Music and Farm

Rick and Lavinia Ross Farm & Music Newsletter for March 2014

News from the farm:

Spring, although not officially here, has come to our little farm the Cascade foothills.  The surrounding hills and towns are fast becoming a pastel pink and white tapestry of blooming trees, punctuated by eruptions of brightly colored daffodils in the the deep-green, rapidly growing grass below.  Our unusual winter drought ended, and the ground is saturated with water, squelching underfoot, soaking my shoes on the way to the mailbox.  Rain has settled into large beads on leaf and stem, and lichen covered trees appear to be in full leaf from a distance.  Life has been slowly awakening with the longer days since late December, accelerating as the vernal equinox approaches.  The Daffodils began their ascent to the world above in late December, in spite of the harsh weather.  Bud break in the vineyard will come in April, when we will see the full extent of any winter freeze damage.  Our pear, plum and cherry trees will open their sweetly scented blooms here within the next month, followed by the apple trees in early May.  Standing under the trees in good bee-flying weather, one can hear the sisters work the blooms, their hypnotic buzzing is a sign all is right, at least in one small corner of the world.  Pocket Gophers, those little root-eating rascals of the Chisel Tooth Tribe, dig their tunnels through the heavy clay soil more easily now, piling up dirt at their burrow entrance which I will take.  Gopher dirt is nicely granulated and pulverized, and great for filling low spots or for porch planters.  They work hard at avoiding being eaten by the various predators out there, and can be formidable prey.  The neighborhood felines have discovered the safest way to catch one is to watch a hole for hours until a gopher emerges.  The cat then springs several feet in the air and comes straight down on top of the gopher.  If the cat misses, or tries to catch one on the run, a fight may ensue, with the gopher leaping at the cat’s face with incisors that can cut a grape vine root like pruning shears.  The more agile, experienced cat usually wins, although I have witnessed feline retreats, discretion being the better part of valor.  The cycle of life continues.  Another year unfolds, and we are another year older.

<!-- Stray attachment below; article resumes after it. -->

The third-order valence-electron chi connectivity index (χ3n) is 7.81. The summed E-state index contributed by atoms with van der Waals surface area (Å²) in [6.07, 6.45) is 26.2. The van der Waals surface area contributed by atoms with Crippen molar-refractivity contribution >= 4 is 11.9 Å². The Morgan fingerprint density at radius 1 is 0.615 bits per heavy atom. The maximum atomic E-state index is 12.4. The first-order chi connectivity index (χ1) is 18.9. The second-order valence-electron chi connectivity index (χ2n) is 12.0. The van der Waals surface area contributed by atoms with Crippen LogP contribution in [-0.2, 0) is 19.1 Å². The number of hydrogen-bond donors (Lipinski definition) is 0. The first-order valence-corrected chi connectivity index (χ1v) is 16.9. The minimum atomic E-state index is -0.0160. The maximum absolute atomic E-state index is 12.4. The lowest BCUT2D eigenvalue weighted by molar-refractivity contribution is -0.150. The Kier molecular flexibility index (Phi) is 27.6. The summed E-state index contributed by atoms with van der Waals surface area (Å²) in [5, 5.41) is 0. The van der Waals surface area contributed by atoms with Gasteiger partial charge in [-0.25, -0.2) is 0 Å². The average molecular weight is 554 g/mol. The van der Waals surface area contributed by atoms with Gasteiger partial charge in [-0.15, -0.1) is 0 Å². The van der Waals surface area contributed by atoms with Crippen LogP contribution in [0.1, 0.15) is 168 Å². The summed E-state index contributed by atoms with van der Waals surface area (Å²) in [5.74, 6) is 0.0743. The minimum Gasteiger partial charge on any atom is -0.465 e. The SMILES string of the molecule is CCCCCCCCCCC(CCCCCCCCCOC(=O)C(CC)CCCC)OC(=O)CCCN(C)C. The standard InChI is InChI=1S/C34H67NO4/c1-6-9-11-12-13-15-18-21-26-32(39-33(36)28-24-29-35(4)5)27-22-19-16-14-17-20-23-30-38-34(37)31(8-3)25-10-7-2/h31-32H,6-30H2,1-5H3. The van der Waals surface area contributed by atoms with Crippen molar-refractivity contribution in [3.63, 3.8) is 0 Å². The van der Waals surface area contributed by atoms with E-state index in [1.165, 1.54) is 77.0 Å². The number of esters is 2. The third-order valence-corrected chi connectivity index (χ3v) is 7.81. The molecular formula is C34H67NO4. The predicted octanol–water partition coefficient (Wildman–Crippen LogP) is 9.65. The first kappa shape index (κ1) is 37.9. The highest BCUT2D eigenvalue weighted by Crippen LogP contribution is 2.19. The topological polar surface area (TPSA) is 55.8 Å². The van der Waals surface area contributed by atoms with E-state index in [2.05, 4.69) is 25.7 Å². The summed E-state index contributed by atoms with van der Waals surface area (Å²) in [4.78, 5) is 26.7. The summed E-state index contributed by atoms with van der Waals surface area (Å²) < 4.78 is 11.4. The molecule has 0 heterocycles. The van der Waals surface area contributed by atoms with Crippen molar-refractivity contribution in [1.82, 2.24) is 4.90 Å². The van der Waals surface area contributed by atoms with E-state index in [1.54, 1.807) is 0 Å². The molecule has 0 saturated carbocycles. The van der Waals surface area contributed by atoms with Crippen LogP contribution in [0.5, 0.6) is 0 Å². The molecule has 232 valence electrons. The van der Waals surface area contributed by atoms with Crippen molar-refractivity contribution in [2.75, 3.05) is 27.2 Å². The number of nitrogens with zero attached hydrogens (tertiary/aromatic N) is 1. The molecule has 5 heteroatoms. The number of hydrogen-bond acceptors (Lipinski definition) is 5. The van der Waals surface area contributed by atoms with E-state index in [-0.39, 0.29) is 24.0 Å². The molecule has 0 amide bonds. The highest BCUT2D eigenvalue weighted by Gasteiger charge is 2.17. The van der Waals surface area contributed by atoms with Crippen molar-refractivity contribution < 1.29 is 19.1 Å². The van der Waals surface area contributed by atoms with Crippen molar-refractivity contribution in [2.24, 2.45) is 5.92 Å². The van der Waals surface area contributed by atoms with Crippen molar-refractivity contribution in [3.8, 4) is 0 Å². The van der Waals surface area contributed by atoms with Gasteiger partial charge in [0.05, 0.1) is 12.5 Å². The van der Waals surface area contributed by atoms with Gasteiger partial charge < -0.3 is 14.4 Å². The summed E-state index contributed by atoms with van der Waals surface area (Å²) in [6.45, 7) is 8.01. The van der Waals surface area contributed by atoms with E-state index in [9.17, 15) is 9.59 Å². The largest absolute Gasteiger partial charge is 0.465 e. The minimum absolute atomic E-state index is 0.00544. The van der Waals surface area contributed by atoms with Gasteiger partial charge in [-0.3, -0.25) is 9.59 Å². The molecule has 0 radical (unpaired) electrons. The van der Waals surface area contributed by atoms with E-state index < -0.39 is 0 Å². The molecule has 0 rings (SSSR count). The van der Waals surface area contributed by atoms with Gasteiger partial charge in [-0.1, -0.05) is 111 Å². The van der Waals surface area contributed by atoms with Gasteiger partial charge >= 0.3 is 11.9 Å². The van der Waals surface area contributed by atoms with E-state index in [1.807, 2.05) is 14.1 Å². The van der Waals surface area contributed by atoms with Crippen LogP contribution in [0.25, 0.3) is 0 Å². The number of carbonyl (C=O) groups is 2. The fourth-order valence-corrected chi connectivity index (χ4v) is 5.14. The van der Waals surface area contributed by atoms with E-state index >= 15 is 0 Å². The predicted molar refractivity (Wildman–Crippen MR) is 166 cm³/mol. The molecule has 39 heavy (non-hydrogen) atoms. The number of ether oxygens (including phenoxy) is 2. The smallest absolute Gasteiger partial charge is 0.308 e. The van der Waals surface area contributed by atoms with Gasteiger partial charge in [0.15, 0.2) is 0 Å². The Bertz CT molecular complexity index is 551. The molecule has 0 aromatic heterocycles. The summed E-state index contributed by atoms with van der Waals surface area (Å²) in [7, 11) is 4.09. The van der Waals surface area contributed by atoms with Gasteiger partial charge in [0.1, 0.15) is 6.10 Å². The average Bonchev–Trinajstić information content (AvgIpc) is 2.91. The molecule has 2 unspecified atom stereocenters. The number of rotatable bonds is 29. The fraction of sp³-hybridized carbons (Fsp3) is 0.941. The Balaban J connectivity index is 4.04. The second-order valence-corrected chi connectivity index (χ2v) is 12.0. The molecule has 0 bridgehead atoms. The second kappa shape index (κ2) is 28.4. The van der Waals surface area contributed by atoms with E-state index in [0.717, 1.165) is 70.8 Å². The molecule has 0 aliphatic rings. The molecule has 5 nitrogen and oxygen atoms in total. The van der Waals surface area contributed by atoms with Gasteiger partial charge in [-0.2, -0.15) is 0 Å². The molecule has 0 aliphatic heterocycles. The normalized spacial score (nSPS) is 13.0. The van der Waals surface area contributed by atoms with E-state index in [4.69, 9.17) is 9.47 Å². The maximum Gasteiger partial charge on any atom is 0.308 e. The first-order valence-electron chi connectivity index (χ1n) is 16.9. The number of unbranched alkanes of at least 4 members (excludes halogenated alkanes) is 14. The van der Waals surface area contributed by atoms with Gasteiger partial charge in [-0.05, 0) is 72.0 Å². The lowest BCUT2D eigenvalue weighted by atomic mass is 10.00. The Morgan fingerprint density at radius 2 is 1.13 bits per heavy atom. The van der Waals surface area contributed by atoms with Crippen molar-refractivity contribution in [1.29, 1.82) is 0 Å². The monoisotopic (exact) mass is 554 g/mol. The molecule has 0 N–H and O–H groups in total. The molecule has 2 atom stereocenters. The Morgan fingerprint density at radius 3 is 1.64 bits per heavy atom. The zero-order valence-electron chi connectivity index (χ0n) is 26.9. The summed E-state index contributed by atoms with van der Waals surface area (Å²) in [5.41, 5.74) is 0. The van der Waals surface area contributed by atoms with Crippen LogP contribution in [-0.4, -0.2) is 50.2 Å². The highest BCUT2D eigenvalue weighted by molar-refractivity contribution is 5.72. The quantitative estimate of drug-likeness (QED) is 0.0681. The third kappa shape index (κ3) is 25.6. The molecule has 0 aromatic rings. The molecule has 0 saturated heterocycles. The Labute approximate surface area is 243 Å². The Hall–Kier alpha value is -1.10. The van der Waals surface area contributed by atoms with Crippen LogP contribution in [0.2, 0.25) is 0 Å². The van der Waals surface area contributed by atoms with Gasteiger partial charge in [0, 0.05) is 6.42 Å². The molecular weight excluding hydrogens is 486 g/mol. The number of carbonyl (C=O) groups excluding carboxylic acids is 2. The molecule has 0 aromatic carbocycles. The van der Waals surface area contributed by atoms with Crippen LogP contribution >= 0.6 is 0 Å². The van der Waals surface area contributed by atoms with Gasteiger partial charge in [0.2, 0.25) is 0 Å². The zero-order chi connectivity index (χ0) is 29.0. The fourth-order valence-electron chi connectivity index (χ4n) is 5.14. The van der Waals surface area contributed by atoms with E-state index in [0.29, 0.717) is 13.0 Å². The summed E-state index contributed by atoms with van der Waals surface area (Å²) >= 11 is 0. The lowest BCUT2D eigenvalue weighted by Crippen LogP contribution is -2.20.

GopherMoundsPinot Noir

Old age, barring illness or accident, is the last and most difficult challenge we will ever face in our lives.  How well we ascend that mountain depends on many factors – our genetics, our personalities, relationships forged with family, friends and our community throughout our lives.  We are all like books in progress, some chapters already written, the ending still unfolding.  Perhaps it will be a complete surprise.  The focus on what is important shifts like desert sand with age and circumstance, marking our season in time.  The clock now runs forwards, and backwards.  Days seem to pass with increasing rapidity, while we note from year to year the things that are harder and require more effort to do.  Eventually, should we journey long enough, comes the inevitable return to the cradle and inability to care for ourselves.  There is no descent from this mountain, only the door to Eternity at the peak.  What will we want our legacy to be?  Will we leave the World a better place than we found it?

Music news (schedule posted on the Performance Schedule page):

The spring season is coming.   I’ll be saddling up, and loading up, old Seabisquit the Subaru and heading off to play music at the local Farmers’ Markets again.  The old Impreza is closing in on 417,000 miles!  Come on out for fresh vegetables, nuts, eggs, meats, artisan cheeses, baked good and hand-made goods from local sheep, llamas and alpacas!  See the Farmers’ Markets and Sustainability page on this blog site for links to the local markets.